Constructivism was very popular in the 1930 and 1940s, based around two types of ‘construction’. The first being that we learn by constructing fresh knowledge in our heads from information learned, not from having it ‘given’ to us. Secondly, we learn exceptionally well when we are ‘constructing’ information that has sentimental meaning to us. Jean Piaget devised this theory. Piaget said that we cannot be assigned information and understand it, we must ‘construct’ our own understanding from the information given, intellectual growth. Experience is how we learn and through experience we can develop ‘schemas’.
A schema is a basic rule in our brains that is developed over time. New information is processed in how it fits in with these schemas. Schemas are used to interpret actions and events as well as predict situations and their consequences, for example when you can finish someone’s sentence for them because of the previous knowledge you have about the subject. Another example is, in early life, a child cannot find an object if a cup is put over them without them seeing, but can find it if the cup is put on the object in front of them. Piaget’s uses this example to state that at this point in its life, the child cannot comprehend the existence of two objects in the same place at the same time. But as it gets older, the child learns that this is possible and the schema is built on.
Schemas are enlarged and developed through the processes of assimilation and accommodation. Assimilation is when the person attempts to apply a schema or action to a new object they are not familiar with, effectively ‘assimilating’ a new object into an old schema, thus developing their schema in that field. For example, when driving a car unlike your own, at first it may feel strange and harder to drive. In time though, you will ‘get used’ to it and therefore your schema is enlarged. This is called accommodation.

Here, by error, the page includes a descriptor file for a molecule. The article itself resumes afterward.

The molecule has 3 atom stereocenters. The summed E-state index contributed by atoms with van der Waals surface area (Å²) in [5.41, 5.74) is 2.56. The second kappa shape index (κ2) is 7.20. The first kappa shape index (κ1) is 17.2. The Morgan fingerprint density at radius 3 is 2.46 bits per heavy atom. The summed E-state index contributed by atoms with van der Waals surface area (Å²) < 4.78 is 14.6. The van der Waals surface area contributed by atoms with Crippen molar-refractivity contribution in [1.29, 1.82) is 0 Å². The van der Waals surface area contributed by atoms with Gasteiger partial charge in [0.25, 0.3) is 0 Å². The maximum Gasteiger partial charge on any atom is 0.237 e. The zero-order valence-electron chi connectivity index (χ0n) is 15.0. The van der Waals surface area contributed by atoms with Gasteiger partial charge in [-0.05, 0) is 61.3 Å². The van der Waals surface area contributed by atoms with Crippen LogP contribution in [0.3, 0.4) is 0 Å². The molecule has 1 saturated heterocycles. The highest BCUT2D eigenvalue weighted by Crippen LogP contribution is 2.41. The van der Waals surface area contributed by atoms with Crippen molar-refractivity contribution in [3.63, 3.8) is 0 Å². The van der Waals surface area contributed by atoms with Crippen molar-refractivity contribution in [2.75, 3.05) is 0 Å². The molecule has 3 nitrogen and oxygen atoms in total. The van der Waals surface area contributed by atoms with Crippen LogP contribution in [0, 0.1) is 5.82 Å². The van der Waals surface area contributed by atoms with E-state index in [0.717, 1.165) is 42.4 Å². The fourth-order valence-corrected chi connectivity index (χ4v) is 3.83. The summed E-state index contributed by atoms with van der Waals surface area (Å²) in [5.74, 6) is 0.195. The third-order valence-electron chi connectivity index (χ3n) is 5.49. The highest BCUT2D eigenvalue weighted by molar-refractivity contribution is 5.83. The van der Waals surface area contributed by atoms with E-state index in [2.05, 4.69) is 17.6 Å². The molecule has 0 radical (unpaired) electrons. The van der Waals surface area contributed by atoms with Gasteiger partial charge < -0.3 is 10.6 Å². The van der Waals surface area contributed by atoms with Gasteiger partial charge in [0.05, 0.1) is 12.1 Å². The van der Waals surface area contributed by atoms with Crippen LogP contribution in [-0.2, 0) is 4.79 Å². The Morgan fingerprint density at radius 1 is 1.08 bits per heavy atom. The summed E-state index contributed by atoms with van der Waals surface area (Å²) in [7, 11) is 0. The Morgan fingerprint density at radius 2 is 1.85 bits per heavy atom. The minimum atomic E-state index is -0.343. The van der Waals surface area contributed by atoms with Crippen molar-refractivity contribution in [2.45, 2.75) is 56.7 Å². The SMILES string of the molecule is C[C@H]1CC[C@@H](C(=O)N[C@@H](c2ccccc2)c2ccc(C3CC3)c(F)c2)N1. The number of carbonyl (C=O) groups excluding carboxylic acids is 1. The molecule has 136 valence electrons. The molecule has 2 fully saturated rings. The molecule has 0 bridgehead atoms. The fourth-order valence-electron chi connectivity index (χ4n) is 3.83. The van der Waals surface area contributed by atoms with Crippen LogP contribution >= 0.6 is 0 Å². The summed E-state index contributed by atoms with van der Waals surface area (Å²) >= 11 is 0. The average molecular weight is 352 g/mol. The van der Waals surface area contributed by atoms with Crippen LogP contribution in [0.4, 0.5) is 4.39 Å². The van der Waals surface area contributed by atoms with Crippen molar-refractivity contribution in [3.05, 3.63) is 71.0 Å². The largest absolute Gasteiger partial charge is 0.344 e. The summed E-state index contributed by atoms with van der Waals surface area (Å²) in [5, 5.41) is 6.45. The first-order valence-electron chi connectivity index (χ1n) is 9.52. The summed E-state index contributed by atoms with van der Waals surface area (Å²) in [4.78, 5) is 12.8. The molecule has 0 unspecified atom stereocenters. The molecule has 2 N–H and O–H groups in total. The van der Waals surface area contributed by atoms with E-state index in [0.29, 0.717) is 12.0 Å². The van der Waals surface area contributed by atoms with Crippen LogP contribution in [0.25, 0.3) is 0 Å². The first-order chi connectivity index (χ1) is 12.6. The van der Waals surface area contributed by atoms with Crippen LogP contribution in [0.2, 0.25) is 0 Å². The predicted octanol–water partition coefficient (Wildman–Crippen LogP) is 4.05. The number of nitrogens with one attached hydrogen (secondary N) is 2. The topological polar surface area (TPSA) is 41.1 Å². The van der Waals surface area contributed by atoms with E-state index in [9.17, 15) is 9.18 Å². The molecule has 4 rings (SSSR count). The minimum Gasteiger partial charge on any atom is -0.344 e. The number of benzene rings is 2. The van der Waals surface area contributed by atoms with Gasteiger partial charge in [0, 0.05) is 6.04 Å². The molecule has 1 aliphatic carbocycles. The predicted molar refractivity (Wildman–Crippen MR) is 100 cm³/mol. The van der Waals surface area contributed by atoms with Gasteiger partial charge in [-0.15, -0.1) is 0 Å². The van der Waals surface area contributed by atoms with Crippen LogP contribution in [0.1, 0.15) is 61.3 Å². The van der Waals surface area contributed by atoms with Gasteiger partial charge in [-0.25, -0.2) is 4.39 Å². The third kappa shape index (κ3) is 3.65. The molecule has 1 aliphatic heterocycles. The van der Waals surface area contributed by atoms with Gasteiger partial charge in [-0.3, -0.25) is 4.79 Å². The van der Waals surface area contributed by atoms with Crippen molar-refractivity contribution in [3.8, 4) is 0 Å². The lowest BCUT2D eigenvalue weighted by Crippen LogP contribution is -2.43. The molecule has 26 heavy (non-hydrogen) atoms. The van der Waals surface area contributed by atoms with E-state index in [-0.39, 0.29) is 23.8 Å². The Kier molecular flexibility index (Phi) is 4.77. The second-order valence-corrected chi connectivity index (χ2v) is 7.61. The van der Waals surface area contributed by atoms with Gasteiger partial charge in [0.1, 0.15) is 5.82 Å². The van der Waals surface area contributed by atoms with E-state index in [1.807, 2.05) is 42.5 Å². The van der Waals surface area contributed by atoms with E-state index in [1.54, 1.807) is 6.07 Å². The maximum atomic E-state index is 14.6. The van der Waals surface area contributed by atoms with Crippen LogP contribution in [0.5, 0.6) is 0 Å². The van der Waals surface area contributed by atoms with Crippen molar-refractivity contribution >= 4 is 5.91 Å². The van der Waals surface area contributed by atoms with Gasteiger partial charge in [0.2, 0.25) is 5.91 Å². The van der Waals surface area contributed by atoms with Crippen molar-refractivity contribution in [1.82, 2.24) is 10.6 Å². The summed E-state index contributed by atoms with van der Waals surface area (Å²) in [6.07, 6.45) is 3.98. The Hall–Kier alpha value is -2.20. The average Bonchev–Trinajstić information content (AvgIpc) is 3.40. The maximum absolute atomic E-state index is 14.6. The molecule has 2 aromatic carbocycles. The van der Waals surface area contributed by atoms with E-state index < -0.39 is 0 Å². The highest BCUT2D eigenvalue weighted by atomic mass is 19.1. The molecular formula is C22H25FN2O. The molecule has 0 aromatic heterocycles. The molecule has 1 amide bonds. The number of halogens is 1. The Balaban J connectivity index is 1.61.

Social Constructivism Lev Vygotsky (1896-1934) was a developmental psychologist from Russia. He proposed that environment and culture surrounding children profoundly influences their development. He agrees with a more ‘discovery-orientated’ way of learning as opposed to ‘strict information feeding.’ Vygotsky describes this as the ‘Zone of Proximal Development’. This is the space between the learner’s present level of development and their potential level ‘ the distance between the actual developmental level as determined by independent problem solving and the level of potential development as determined through problem solving under adult guidance, or in collaboration with more capable peers’ (Vygotsky, 1978) Vygotsky maintained that we draw our knowledge from our experiences, both within our environment and our interactions socially.
All of us learn in different ways. There are many different learning styles and many ways of enhancing them we can adopt. The Experimental Learning Theory Devised by David A. Kolb, this theory states that after experiencing something, the subject will reflect upon it and make a conclusion about it, then from this conclusion, decide how to react to that situation or one like it in the future.